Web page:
My fall from grace was a hard one and when I fell, I fell fast.

I grew up in South Wales and had a good childhood. I moved around a lot in my younger years and spent some time as a DJ abroad, which I loved.

In my early twenties I was offered the opportunity to be on the board of directors of an international production and distribution company in London in the video game, film and music industry. I suddenly found myself on an immense salary, in a city that never sleeps. I would take clients out to lunch and would have a couple of glasses of wine.

I later met my (now ex) wife and we bought a beautiful place together in Cambridgeshire. We decided to set up our own business, so I suddenly found myself going from working 60-hour weeks to not doing very much as we had a staff team to do everything. I found myself at home, on my own, bored with not a lot to do, so I started popping to our local pub for a drink. This would be the slippery slope that eventually led to my wife and I divorcing, however at the time, I didn’t recognise that my drinking was a problem.

After the divorce I left our business and bought a house Cardiff. I dedicated the next two years to writing a book about the rise and fall of civilisations and then, when that was published, I found myself alone once again and bored. I turned back to drinking quite heavily.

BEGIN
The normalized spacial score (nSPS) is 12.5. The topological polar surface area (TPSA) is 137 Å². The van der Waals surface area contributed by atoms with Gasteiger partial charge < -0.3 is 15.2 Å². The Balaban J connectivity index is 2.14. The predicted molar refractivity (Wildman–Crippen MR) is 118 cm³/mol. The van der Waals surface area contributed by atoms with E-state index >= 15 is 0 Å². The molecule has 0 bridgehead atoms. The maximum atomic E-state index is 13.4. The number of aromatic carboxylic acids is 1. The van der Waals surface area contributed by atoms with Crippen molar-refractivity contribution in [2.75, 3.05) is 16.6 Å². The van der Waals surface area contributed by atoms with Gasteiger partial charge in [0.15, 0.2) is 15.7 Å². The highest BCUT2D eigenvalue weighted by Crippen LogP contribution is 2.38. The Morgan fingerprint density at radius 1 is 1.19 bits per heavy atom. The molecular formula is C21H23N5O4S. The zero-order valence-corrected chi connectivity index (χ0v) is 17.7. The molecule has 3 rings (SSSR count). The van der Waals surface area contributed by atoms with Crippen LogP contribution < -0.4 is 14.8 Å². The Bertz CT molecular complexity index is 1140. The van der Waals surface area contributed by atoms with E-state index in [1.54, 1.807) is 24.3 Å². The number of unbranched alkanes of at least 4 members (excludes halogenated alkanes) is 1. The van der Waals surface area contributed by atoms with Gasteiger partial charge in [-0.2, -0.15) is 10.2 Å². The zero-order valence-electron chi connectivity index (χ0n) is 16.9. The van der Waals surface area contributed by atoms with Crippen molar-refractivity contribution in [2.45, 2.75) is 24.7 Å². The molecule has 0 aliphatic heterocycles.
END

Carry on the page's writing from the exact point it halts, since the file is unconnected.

I ran out of money more quickly than I thought I would, and in order to sustain my drinking I sold my house and moved back in with my parents. I managed to hide my drinking from them and refused to drink at home in front of them, but it all became too much, and I ended up living in the porch of a church in Port Talbot.

I couldn’t bring myself to beg for money, and there was still some left over from the sale of my house. I started drinking tins of cider. I remember sitting in a public library one day to get in out of the street and stay warm, and all I kept thinking was “I shouldn’t be this sober, I have just had 14 tins of cider”.

I made a friend on the streets. Sort of. He would beg for money for heroin and one night, when it was so cold and the cider couldn’t keep me warm, he invited me back to his squat. The minute I walked through the front door I knew it was a mistake to be there. There was used needles on the floor, rubbish, rotting food, dirty sheets. It was exactly how you see crack dens on TV. I made my excuses and went back to my church porch. The cold was better than that.

That was the turning point for me. That moment, right there. I knew I had to get sober so I opened my last can, drank it to help me sleep and when I woke up, I refused to drink another drop. I spent the next week on the streets drying out. I had the shakes, I was sick, but I didn’t want to be like this anymore.

When I was sober enough, and strong enough, I went to get help. A lovely chap at Crisis recommended Emmaus as a long-term placement for me. I had never heard of Emmaus before and had no idea what it was about. In fact, I was led (wrongly) to believe it was a religious organisation. I never thought in a million years they would accept me, but they did and now I have a bedroom of my own, a job in one of the shops and a purpose. I am so glad that there is no alcohol allowed in here, it would have been a real struggle if I had been surrounded by it constantly, but for now it is just one day at a time. If I hadn’t found Emmaus when I did, I don’t know what would have happened. I’m only glad that I have.